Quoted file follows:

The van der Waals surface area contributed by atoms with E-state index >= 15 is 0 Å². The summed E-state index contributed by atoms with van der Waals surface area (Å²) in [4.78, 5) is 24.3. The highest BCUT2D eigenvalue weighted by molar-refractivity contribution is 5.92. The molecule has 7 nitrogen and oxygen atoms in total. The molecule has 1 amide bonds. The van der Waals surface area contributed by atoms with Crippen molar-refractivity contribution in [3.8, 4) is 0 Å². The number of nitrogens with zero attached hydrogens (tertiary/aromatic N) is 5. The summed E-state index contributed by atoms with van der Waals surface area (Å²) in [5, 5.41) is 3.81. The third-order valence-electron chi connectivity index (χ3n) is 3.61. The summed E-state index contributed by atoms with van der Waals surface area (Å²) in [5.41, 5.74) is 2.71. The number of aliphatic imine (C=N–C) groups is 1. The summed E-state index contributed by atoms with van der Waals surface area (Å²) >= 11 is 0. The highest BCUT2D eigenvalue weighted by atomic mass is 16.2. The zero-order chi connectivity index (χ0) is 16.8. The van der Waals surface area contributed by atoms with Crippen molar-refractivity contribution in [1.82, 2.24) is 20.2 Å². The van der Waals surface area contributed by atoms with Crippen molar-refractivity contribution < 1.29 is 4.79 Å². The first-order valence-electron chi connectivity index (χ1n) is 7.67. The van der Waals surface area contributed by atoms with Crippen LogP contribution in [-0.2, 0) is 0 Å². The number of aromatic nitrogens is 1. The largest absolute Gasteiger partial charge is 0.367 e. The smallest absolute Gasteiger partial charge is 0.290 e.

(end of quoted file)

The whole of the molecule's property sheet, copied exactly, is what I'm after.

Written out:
The van der Waals surface area contributed by atoms with E-state index >= 15 is 0 Å². The summed E-state index contributed by atoms with van der Waals surface area (Å²) in [4.78, 5) is 24.3. The highest BCUT2D eigenvalue weighted by molar-refractivity contribution is 5.92. The molecule has 7 nitrogen and oxygen atoms in total. The molecule has 1 amide bonds. The van der Waals surface area contributed by atoms with Crippen molar-refractivity contribution in [3.8, 4) is 0 Å². The number of nitrogens with zero attached hydrogens (tertiary/aromatic N) is 5. The summed E-state index contributed by atoms with van der Waals surface area (Å²) in [5, 5.41) is 3.81. The third-order valence-electron chi connectivity index (χ3n) is 3.61. The summed E-state index contributed by atoms with van der Waals surface area (Å²) in [5.41, 5.74) is 2.71. The number of aliphatic imine (C=N–C) groups is 1. The summed E-state index contributed by atoms with van der Waals surface area (Å²) >= 11 is 0. The highest BCUT2D eigenvalue weighted by atomic mass is 16.2. The zero-order chi connectivity index (χ0) is 16.8. The van der Waals surface area contributed by atoms with Crippen molar-refractivity contribution in [1.82, 2.24) is 20.2 Å². The van der Waals surface area contributed by atoms with Crippen molar-refractivity contribution < 1.29 is 4.79 Å². The first-order valence-electron chi connectivity index (χ1n) is 7.67. The van der Waals surface area contributed by atoms with Crippen LogP contribution in [-0.2, 0) is 0 Å². The number of aromatic nitrogens is 1. The largest absolute Gasteiger partial charge is 0.367 e. The smallest absolute Gasteiger partial charge is 0.290 e.